Google ban: “More Iranians will just learn to use illegal software”

Our Observer Melody took this photo of the error message that appears when she tries to access Google.com.
 
Iran may have blocked access to Google and Gmail, but that doesn’t mean that Iranians aren’t still using the world’s most popular search engine and email service.
 
The government officially announced that it had blocked Google.com and Gmail.com on Sunday “due to the repeated wishes of the people.” State media reported that this decision was tied to the fact that YouTube, which is owned by Google and has been blocked in Iran since the 2009's ‘Green Revolution', had not censored “The Innocence of Muslims”, an anti-Islam video that caused a wave of violent protests throughout the Muslim world.
 
Iran also routinely blocks social networking sites like Facebook and Twitter, and temporarily blocked Google in the run-up to March’s parliamentary elections. The government has plans to put in place a nationwide intranet that would be free of any objectionable, anti-Muslim content – and which could make it easier for authorities to monitor the flow of information. The Information Ministry has said this did not mean they would ban the regular, world-wide Internet, though some Iran experts worry that the government is trying to discourage people from using it by creating a faster and more easily-accessible intranet.
 
Cartoon by Mana Neyestani published on Internet Freedom Project on Facebook.

“It’s like we are living in a big jail cell”

Mina, 28, is a graphic designer who lives in Tehran.
 
Now when I try to use Gmail, Gtalk, or even just Google search, I get an error saying that it is impossible to connect to the server. However, by using a VPN [virtual private network software, which is illegal to use], I am still able to access them. Everyone in Iran knows Gmail is the most secure email service, and that we should avoid Yahoo! Mail or others because they are not as safe. Many Iranians use Gtalk to share things like news, rumours, and photos with their friends. So this has made people quite angry, especially those who are less tech-savvy and don’t know yet how to use a VPN or a proxy server.
 
However, this ban will just push them to learn. Still, using VPNs and other such software slows down your Internet, meaning pages load more slowly and it’s much harder to share large files like photos and videos. The Iranian government is making it more difficult for millions of people to use the Internet for business, research, or their own personal interests. However, the government’s main fear is people using the Internet for social or political change [like Iranians did to organise street protests in 2009]. It’s like we are living in a big jail cell.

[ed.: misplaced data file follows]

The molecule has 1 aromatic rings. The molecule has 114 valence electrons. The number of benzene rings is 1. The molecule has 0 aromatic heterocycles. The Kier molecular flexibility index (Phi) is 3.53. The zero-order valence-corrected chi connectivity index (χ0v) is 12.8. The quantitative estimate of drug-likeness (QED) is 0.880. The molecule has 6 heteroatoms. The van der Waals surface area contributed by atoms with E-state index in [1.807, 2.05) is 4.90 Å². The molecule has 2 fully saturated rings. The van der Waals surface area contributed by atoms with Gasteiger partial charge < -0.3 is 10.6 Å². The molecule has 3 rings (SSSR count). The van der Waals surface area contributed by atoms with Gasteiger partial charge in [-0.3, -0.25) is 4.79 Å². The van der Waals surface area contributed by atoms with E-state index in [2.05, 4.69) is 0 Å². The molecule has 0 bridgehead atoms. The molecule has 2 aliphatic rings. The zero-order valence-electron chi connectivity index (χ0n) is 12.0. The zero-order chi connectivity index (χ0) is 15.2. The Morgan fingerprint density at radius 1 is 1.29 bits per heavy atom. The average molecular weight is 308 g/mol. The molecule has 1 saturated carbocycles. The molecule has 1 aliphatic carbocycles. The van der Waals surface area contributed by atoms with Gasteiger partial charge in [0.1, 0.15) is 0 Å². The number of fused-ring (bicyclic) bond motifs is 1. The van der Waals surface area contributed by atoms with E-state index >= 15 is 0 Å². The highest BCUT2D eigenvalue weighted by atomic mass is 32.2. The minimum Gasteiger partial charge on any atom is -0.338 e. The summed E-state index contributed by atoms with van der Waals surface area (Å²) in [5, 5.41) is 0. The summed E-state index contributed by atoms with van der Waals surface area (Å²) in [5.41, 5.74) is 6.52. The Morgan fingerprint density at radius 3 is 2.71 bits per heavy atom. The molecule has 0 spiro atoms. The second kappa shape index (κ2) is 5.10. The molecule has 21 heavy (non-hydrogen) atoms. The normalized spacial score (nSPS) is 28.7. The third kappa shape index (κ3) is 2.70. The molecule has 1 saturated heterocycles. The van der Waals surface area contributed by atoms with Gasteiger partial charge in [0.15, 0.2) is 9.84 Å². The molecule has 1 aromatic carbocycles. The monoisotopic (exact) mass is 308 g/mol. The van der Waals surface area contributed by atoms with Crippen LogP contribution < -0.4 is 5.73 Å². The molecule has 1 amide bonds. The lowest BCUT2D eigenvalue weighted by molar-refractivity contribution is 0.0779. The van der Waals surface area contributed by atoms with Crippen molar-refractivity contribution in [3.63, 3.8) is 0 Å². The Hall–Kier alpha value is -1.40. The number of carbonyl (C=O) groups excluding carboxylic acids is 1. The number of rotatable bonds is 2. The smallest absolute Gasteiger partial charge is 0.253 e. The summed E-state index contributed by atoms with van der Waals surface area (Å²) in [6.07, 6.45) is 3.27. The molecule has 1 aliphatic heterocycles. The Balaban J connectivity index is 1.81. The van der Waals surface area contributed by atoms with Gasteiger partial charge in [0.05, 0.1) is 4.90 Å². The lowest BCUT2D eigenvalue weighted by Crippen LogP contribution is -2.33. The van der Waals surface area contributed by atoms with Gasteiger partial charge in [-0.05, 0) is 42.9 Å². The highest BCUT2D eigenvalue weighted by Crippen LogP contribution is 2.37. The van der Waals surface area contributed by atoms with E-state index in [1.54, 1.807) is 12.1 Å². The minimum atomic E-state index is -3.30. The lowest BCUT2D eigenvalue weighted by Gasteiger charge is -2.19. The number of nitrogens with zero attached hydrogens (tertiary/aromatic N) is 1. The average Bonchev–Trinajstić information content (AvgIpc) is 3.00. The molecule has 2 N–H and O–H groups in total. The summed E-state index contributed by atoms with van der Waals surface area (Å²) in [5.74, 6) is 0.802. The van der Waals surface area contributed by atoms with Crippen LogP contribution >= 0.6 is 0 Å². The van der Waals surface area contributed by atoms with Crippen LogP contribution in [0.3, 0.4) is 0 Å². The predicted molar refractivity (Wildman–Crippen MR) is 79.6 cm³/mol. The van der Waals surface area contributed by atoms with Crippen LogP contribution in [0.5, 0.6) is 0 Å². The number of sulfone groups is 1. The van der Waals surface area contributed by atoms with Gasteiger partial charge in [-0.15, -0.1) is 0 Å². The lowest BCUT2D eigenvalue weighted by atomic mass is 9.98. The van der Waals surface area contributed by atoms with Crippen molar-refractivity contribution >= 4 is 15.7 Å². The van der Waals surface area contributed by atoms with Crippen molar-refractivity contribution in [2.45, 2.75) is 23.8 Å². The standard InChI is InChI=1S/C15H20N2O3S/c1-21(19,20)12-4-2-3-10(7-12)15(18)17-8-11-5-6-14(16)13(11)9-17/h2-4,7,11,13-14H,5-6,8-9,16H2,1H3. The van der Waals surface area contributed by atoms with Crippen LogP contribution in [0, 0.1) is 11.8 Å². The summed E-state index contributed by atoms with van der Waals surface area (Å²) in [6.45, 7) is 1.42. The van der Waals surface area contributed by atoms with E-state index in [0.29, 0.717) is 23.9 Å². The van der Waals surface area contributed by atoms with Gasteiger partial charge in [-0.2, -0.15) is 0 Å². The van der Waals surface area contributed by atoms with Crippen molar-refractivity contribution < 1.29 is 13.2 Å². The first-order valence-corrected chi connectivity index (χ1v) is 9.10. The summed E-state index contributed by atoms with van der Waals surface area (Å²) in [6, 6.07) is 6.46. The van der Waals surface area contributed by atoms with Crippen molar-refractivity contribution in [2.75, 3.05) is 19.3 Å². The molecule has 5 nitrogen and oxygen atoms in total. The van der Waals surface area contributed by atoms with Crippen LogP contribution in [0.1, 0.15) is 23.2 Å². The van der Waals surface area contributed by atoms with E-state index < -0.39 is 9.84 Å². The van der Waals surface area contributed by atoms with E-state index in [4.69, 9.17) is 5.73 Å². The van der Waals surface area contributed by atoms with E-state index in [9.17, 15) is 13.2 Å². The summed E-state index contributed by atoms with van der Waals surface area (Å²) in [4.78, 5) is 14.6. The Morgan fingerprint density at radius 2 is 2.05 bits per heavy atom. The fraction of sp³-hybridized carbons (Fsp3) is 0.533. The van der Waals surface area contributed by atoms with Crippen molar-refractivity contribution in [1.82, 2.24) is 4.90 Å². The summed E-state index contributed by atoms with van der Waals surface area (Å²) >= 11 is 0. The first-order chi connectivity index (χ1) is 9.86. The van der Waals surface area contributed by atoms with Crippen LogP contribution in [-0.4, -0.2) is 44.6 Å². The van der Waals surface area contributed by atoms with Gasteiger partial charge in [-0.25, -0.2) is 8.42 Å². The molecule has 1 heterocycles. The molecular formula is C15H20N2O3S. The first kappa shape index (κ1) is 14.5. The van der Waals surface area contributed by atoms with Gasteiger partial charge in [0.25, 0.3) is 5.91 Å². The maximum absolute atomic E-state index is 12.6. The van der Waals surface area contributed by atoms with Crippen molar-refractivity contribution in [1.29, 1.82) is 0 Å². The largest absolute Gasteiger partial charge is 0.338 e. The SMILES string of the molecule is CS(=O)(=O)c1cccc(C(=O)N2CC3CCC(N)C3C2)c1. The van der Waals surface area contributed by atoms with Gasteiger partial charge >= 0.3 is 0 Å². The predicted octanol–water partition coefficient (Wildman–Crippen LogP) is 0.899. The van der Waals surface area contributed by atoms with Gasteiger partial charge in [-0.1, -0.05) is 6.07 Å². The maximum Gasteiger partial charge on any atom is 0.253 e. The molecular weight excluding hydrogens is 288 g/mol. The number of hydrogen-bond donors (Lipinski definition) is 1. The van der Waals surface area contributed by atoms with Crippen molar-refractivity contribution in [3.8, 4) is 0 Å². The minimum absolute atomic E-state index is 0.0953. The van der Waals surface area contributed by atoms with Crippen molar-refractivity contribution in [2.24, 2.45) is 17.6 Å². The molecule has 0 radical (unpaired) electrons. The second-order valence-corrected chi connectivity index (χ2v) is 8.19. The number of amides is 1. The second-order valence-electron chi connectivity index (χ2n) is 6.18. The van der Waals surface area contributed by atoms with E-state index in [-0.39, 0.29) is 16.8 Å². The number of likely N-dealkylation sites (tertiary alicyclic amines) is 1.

“People of all ages have learned to use VPN technology – even my 75-year-old father!”

Reza is an Iranian expatriate living in Australia.
 
I get most of my news about what’s really going on inside Iran from Facebook, where people posts lots of photos, videos and other updates. Facebook is also blocked, of course, but all my friends and relatives back in Iran are on it. They use VPNs or proxy servers to gain access to banned sites. People of all ages have learned to use this technology – even my 75-year-old father! He uses his VPN to log onto Facebook all the time. And then there’s always the phone – my parents use a phone card to call me every day.
 
The main problem in Iran is bandwidth. I often send little video clips of my baby to my parents to show them his progress, but I have to compress the video into very poor quality so that they can download it. As communications technology gets better and better, the Iranian regime is doing all it can to keep communication difficult. So Google, with its many practical products, was an obvious, smart target for them. Recently, when I heard about Google Drive – a new service where you can upload files to an online storage space – I thought, that will be great, because it seemed that with this my friends and relatives in Iran would be able to share higher-quality videos. Maybe it’s innovations like these that scare the regime. But I think this ban will just be a bump in the road, and that Iranian Internet users will quickly adapt.

“The most worrying issue is not the website bans – it’s the government’s use of cyber spies”

Omid Habibinia is an Iranian expatriate living in Switzerland, where he works as a journalist.
 
This ban - and the government’s desire to limit Internet use in general - concerns me, because the Internet is still the safest way I can contact sources in Iran. We usually communicate on Gtalk and Gmail, so this ban has been quite a hassle – on Monday, none of my sources were online. But many are now back, thanks to VPNs and proxy services. I am also able to speak with many of them through Facebook chat.
 
The government is trying to take total control of the Internet, but it’s not so easy to control the country’s millions of users, many of whom communicate information to friends, journalists, bloggers, and activists abroad. The most worrying issue, to me, is not the website bans, which my sources can find ways around – it’s the government’s use of cyber spies. We have to be very careful and use secure connections to avoid getting our emails hacked.
 

Comments

I think, that's useless to

I think, that's useless to block access to the resources for the whole country. You always can use any foreign proxy server and access the resource you need.

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